Turn Every Page – The Adventures of Robert Caro and Robert Gottlieb

Turn Every Page – The Adventures of Robert Caro and Robert Gottlieb

2023, PG, 112 min. Directed by Lizzie Gottlieb.

REVIEWED By Kimberley Jones, Fri., Jan. 27, 2023

Does the clackety-clack of a Smith Corona Electra 210 ping your ASMR pleasure center? It’s the very first sound you’ll hear in Turn Every Page – The Adventures of Robert Caro and Robert Gottlieb, Lizzie Gottlieb’s documentary portrait of two titanic men of letters. It smartly sets the tone for the film to come – as plucky and throwback and not a little romantic about a bygone era in publishing.

Firstly, the introductions: Robert Gottlieb (father to filmmaker Lizzie) was the preeminent editor of his era, with the bulk of his professional career spent at Knopf tending to an eye-popping roster of writers that has included (big breath) Toni Morrison, John Cheever, John Updike, John Le Carré, Sidney Poitier, Bill Clinton (appearing fleetingly in an on-camera, apparently out-of-focus interview), Joseph Heller, Nora Ephron, Charles Portis, Katharine Hepburn, and Robert Caro. That last name will be familiar – especially in these parts – as the two-time Pulitzer Prize winner and author of an endeavor of epic proportions, Caro’s still-in-progress biography of Lyndon Baines Johnson. He is currently at work on the fifth volume; whether Caro, 87, completes the job, says Gottlieb, 91, is an “actuarial issue.”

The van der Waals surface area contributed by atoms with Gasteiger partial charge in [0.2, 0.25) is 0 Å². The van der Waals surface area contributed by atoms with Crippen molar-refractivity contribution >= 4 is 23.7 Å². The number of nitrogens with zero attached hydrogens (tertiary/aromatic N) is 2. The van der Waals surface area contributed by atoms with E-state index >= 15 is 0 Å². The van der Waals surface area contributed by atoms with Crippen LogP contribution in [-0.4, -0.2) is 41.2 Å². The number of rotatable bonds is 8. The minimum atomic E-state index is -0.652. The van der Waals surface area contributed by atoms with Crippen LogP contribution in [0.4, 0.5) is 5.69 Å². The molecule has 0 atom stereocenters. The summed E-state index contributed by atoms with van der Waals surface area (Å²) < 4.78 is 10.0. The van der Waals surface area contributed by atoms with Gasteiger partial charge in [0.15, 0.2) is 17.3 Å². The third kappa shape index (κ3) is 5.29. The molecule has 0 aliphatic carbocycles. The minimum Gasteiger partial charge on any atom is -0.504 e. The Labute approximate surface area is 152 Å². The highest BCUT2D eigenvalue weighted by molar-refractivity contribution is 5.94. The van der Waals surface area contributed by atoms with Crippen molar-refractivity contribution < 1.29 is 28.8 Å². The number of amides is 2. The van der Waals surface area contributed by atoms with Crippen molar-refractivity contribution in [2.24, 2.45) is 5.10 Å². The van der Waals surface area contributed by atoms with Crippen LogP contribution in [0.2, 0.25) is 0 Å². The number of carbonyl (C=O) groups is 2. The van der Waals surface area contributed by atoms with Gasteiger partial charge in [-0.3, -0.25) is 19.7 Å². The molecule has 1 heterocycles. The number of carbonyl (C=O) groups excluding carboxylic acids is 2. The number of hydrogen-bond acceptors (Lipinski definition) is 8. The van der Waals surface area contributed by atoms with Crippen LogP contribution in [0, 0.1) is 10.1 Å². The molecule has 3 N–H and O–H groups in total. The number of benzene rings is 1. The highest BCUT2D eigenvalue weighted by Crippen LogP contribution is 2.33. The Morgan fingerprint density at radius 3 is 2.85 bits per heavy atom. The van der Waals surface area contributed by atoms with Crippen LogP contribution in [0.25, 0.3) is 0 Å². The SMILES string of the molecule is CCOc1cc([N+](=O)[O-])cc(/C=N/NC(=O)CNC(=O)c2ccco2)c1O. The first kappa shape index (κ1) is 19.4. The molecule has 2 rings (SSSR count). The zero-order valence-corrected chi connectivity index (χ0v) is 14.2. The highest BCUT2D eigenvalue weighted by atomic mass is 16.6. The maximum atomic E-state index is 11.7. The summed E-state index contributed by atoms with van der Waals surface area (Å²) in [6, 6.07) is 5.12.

That’s a charming way of acknowledging both men’s advancing age, and charmed I was by the film in total, from those first typewriter keys banging away to Chet Baker hitting the thematic nail on the head with send-off song “Do It the Hard Way.” (In between is a lively original score by Oliver and Clare Manchon.) The documentary makes it clear that Caro and Gottlieb’s path has not always been an easy one, with the camera devoting minutes to minutiae that made my nerdy heart zing – their competing opinions on the function of a semicolon, a soliloquy on le mot juste, hushed research deep in the bowels of the LBJ Presidential Library here in Austin – and never sanding down either Bob’s pricklier edges.

That we see their prickles at all is testament to the unique arrangement behind camera; this is, after all, a daughter profiling her dad and his co-worker. That intimacy informs the energy of the film, and opens up avenues hardly available to most documentarians. This material is so rich probably any halfway decent filmmaker could assemble a competent doc tallying the two men’s extraordinary accomplishments. But only Lizzie Gottlieb could make a film where she does that plus needles her pop about wearing sweatpants for his sit-down interview. That coziness, the casual curtain-pullbacks: That’s the making of the film.

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Turn Every Page – The Adventures of Robert Caro and Robert Gottlieb, Lizzie Gottlieb

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